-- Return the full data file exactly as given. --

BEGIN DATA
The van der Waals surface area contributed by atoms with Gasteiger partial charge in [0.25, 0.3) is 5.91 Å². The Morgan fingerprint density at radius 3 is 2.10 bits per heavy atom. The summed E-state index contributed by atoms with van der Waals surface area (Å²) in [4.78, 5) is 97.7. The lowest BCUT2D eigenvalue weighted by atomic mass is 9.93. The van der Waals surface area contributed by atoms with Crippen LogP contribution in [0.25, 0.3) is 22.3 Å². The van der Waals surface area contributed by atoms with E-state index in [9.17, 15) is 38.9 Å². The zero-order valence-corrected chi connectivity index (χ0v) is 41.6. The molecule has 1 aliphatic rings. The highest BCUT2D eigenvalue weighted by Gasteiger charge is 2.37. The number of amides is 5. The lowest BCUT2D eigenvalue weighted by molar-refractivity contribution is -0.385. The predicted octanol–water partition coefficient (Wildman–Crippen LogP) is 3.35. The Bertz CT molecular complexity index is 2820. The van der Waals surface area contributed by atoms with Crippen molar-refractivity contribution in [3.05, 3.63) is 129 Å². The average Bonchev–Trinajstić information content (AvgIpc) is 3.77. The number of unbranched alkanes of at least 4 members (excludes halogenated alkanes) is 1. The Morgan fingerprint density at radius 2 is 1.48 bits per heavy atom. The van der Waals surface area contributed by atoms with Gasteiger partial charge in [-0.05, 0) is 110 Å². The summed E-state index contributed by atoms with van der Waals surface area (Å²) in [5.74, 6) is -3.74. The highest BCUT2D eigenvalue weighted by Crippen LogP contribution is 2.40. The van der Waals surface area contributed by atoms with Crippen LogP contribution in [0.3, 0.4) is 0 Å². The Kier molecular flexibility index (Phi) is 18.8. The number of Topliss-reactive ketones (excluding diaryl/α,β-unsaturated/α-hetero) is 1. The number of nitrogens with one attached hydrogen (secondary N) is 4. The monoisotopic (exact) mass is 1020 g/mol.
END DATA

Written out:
The van der Waals surface area contributed by atoms with Gasteiger partial charge in [0.25, 0.3) is 5.91 Å². The Morgan fingerprint density at radius 3 is 2.10 bits per heavy atom. The summed E-state index contributed by atoms with van der Waals surface area (Å²) in [4.78, 5) is 97.7. The lowest BCUT2D eigenvalue weighted by atomic mass is 9.93. The van der Waals surface area contributed by atoms with Crippen LogP contribution in [0.25, 0.3) is 22.3 Å². The van der Waals surface area contributed by atoms with E-state index in [9.17, 15) is 38.9 Å². The zero-order valence-corrected chi connectivity index (χ0v) is 41.6. The molecule has 1 aliphatic rings. The highest BCUT2D eigenvalue weighted by Gasteiger charge is 2.37. The number of amides is 5. The lowest BCUT2D eigenvalue weighted by molar-refractivity contribution is -0.385. The predicted octanol–water partition coefficient (Wildman–Crippen LogP) is 3.35. The Bertz CT molecular complexity index is 2820. The van der Waals surface area contributed by atoms with Crippen molar-refractivity contribution in [3.05, 3.63) is 129 Å². The average Bonchev–Trinajstić information content (AvgIpc) is 3.77. The number of unbranched alkanes of at least 4 members (excludes halogenated alkanes) is 1. The Morgan fingerprint density at radius 2 is 1.48 bits per heavy atom. The van der Waals surface area contributed by atoms with Gasteiger partial charge in [-0.05, 0) is 110 Å². The summed E-state index contributed by atoms with van der Waals surface area (Å²) in [5.74, 6) is -3.74. The highest BCUT2D eigenvalue weighted by Crippen LogP contribution is 2.40. The van der Waals surface area contributed by atoms with Crippen LogP contribution in [0.3, 0.4) is 0 Å². The Kier molecular flexibility index (Phi) is 18.8. The number of Topliss-reactive ketones (excluding diaryl/α,β-unsaturated/α-hetero) is 1. The number of nitrogens with one attached hydrogen (secondary N) is 4. The monoisotopic (exact) mass is 1020 g/mol.